Iraq faces political deadlock as election results formally challenged

Popular cleric Moqtada Al Sadr still in lead with 73 seats

Employees of Iraq's electoral commission count votes polled in the October 10 parliamentary elections in Baghdad's Green Zone area.  AFP
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A group of prominent Shiite political parties has mounted a formal challenge to Iraq's national election results.

Former prime ministers Nouri Al Maliki and Haider Al Abadi, along with paramilitary leader Hadi Al Amiri and Shiite cleric Ammar Al Hakim, have combined to form the Shiite Co-ordination Framework.

The rivals have set their differences aside to submit a report on what they allege is electoral fraud to the country's electoral body, the Independent High Election Commission.

The final turnout for last week's elections in Iraq has been revised up to 43 per cent, the country's electoral body said on Sunday after tallying all the results and confirming major wins for popular cleric Moqtada Al Sadr.

Last week, the electoral commission said that early results showed turnout at only 41 per cent when Iraqis headed to the polls to vote for a new parliament. The final figurers show that a little over 9.6 million people cast their ballots in the October 10 poll.

Both early and final turnout figures are down on the last election in 2018, during which 44.5 per cent of eligible voters cast their ballots.

A number of challenges to the results will be heard before the supreme court can certify the results.

“We have set 10 days to hear appeals and now the final results of the elections must be approved by the supreme court,” the commission said.

Appeals of the results must be lodged by Thursday, it said.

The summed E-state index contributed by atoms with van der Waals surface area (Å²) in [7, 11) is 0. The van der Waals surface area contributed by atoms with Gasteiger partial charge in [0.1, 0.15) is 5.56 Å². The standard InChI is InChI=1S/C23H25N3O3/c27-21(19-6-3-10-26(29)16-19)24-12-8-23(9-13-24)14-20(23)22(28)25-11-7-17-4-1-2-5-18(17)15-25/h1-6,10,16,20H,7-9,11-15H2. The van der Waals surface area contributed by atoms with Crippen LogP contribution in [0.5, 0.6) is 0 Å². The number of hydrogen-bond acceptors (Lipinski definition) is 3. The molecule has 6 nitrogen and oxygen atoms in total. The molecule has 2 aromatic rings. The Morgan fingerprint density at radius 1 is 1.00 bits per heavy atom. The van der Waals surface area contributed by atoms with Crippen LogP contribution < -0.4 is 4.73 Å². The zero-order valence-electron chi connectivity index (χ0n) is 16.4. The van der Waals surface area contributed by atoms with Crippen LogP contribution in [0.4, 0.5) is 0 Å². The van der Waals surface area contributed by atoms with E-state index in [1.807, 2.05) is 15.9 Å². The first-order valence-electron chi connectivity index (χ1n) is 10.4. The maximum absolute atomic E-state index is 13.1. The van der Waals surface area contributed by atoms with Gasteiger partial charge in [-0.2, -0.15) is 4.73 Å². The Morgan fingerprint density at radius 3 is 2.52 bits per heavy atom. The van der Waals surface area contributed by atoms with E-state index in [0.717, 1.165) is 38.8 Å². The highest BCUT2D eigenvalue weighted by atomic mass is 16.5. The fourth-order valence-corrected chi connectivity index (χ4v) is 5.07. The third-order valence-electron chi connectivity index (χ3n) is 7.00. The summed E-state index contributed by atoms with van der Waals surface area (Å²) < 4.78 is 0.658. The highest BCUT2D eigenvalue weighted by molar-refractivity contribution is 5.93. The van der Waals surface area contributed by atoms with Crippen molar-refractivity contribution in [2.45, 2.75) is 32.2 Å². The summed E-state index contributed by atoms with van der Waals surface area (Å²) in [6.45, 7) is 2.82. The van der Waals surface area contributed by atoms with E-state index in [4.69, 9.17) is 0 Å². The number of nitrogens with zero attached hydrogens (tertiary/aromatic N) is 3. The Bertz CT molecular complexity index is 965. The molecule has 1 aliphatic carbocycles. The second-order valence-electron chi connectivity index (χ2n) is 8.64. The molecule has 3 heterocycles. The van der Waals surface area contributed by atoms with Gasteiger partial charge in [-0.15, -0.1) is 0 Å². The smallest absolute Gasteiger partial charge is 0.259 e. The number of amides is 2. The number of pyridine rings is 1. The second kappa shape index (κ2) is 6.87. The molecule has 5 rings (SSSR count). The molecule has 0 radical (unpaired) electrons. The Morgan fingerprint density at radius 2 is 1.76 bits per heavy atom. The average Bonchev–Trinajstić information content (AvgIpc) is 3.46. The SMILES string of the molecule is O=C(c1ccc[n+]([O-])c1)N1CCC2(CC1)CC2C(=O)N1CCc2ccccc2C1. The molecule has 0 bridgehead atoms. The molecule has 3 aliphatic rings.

“The election was set in fair conditions according to Iraqi testimonies of parties and observers,” the commission said.

The Shiite Co-ordination Framework rejected IHEC's findings.

“We hoped IHEC would remedy its mistakes during and after the vote count. We announce our complete rejection of these results and hold IHEC fully responsible for the failure of the electoral process,” it said.

On Sunday, small protests broke out in Basra, Wasit and Baghdad after the Resistance Coordination Committee, which is linked to Iran-backed militias, called for demonstrations.

Mr Al Sadr appears to have made the largest gains and is on course to lead the largest party in parliament, winning 73 seats in the 329-member assembly. This puts him in pole position to nominate the prime minister and take the lion’s share of Cabinet positions.

Sunni Parliament Speaker Mohammed Al Halbousi’s Taqadum party came second, with 37 seats, while former prime minister Mr Al Maliki’s State of Law bloc was third, with about 35.

The commission said that at least 167 parties and more than 3,200 candidates were competing for 329 seats in the country's parliament.

Late on Saturday, Mr Al Sadr said his movement secured the biggest number of seats and he would not challenge the results.

“We will seek to form a non-sectarian and non-ethnic national coalition under the umbrella of reform,” said Mr Sadr, who opposes all foreign interference and whose main rivals are Iran-allied groups.

Last year, Prime Minister Mustafa Al Kadhimi called an early general election for June 2021, months before the planned date.

The decision was in response to demands from anti-government protesters, who since 2019 have staged months of mass demonstrations and been killed by the hundreds by both government forces and militia groups.

Updated: October 17, 2021, 4:28 PM